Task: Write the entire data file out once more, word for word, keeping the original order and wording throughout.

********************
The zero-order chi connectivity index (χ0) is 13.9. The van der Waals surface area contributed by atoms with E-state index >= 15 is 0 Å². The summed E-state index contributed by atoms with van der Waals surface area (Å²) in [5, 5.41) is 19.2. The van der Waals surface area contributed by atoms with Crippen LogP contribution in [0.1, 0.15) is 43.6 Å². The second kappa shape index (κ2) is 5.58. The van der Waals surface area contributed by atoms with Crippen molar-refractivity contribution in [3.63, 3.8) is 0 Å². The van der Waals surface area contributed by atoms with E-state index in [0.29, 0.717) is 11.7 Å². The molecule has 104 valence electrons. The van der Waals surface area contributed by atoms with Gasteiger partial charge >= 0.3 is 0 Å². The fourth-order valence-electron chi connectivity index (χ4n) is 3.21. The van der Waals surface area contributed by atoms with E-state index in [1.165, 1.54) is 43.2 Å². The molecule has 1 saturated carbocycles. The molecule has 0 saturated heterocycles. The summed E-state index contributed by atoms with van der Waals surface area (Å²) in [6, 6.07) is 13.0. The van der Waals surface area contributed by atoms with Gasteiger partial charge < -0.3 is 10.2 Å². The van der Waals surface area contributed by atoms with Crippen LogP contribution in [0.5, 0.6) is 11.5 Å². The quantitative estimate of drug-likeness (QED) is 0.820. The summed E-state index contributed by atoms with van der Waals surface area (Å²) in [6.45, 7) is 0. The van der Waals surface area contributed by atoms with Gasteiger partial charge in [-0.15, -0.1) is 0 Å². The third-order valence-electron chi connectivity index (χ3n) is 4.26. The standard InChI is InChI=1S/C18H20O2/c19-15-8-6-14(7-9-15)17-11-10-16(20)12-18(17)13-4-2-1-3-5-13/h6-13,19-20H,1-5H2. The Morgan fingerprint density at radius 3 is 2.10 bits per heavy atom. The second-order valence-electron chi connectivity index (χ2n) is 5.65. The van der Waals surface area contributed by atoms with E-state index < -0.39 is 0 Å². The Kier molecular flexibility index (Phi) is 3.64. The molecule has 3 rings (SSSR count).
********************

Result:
The zero-order chi connectivity index (χ0) is 13.9. The van der Waals surface area contributed by atoms with E-state index >= 15 is 0 Å². The summed E-state index contributed by atoms with van der Waals surface area (Å²) in [5, 5.41) is 19.2. The van der Waals surface area contributed by atoms with Crippen LogP contribution in [0.1, 0.15) is 43.6 Å². The second kappa shape index (κ2) is 5.58. The van der Waals surface area contributed by atoms with Crippen molar-refractivity contribution in [3.63, 3.8) is 0 Å². The van der Waals surface area contributed by atoms with E-state index in [0.29, 0.717) is 11.7 Å². The molecule has 104 valence electrons. The van der Waals surface area contributed by atoms with Gasteiger partial charge >= 0.3 is 0 Å². The fourth-order valence-electron chi connectivity index (χ4n) is 3.21. The van der Waals surface area contributed by atoms with E-state index in [1.165, 1.54) is 43.2 Å². The molecule has 1 saturated carbocycles. The molecule has 0 saturated heterocycles. The summed E-state index contributed by atoms with van der Waals surface area (Å²) in [6, 6.07) is 13.0. The van der Waals surface area contributed by atoms with Gasteiger partial charge < -0.3 is 10.2 Å². The van der Waals surface area contributed by atoms with Crippen LogP contribution in [0.5, 0.6) is 11.5 Å². The quantitative estimate of drug-likeness (QED) is 0.820. The summed E-state index contributed by atoms with van der Waals surface area (Å²) in [6.45, 7) is 0. The van der Waals surface area contributed by atoms with Gasteiger partial charge in [-0.15, -0.1) is 0 Å². The third-order valence-electron chi connectivity index (χ3n) is 4.26. The standard InChI is InChI=1S/C18H20O2/c19-15-8-6-14(7-9-15)17-11-10-16(20)12-18(17)13-4-2-1-3-5-13/h6-13,19-20H,1-5H2. The Morgan fingerprint density at radius 3 is 2.10 bits per heavy atom. The second-order valence-electron chi connectivity index (χ2n) is 5.65. The van der Waals surface area contributed by atoms with E-state index < -0.39 is 0 Å². The Kier molecular flexibility index (Phi) is 3.64. The molecule has 3 rings (SSSR count).